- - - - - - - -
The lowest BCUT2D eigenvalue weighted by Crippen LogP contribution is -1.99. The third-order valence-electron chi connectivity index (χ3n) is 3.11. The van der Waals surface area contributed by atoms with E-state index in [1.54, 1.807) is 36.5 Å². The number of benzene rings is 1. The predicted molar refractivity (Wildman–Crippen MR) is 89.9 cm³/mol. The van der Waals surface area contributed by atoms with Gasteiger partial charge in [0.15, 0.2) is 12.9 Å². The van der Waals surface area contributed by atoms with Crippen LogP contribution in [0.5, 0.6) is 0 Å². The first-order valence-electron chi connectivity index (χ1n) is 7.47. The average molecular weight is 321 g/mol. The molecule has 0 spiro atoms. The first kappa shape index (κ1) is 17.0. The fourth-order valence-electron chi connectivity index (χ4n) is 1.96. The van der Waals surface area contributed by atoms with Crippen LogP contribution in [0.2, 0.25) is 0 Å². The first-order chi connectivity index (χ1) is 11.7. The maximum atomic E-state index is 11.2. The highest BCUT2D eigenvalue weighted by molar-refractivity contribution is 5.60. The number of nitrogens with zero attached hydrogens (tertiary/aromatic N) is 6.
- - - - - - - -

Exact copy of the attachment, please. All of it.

The lowest BCUT2D eigenvalue weighted by Crippen LogP contribution is -1.99. The third-order valence-electron chi connectivity index (χ3n) is 3.11. The van der Waals surface area contributed by atoms with E-state index in [1.54, 1.807) is 36.5 Å². The number of benzene rings is 1. The predicted molar refractivity (Wildman–Crippen MR) is 89.9 cm³/mol. The van der Waals surface area contributed by atoms with Gasteiger partial charge in [0.15, 0.2) is 12.9 Å². The van der Waals surface area contributed by atoms with Crippen LogP contribution in [0.5, 0.6) is 0 Å². The first-order valence-electron chi connectivity index (χ1n) is 7.47. The average molecular weight is 321 g/mol. The molecule has 0 spiro atoms. The first kappa shape index (κ1) is 17.0. The fourth-order valence-electron chi connectivity index (χ4n) is 1.96. The van der Waals surface area contributed by atoms with Crippen LogP contribution in [0.2, 0.25) is 0 Å². The first-order chi connectivity index (χ1) is 11.7. The maximum atomic E-state index is 11.2. The highest BCUT2D eigenvalue weighted by molar-refractivity contribution is 5.60. The number of nitrogens with zero attached hydrogens (tertiary/aromatic N) is 6.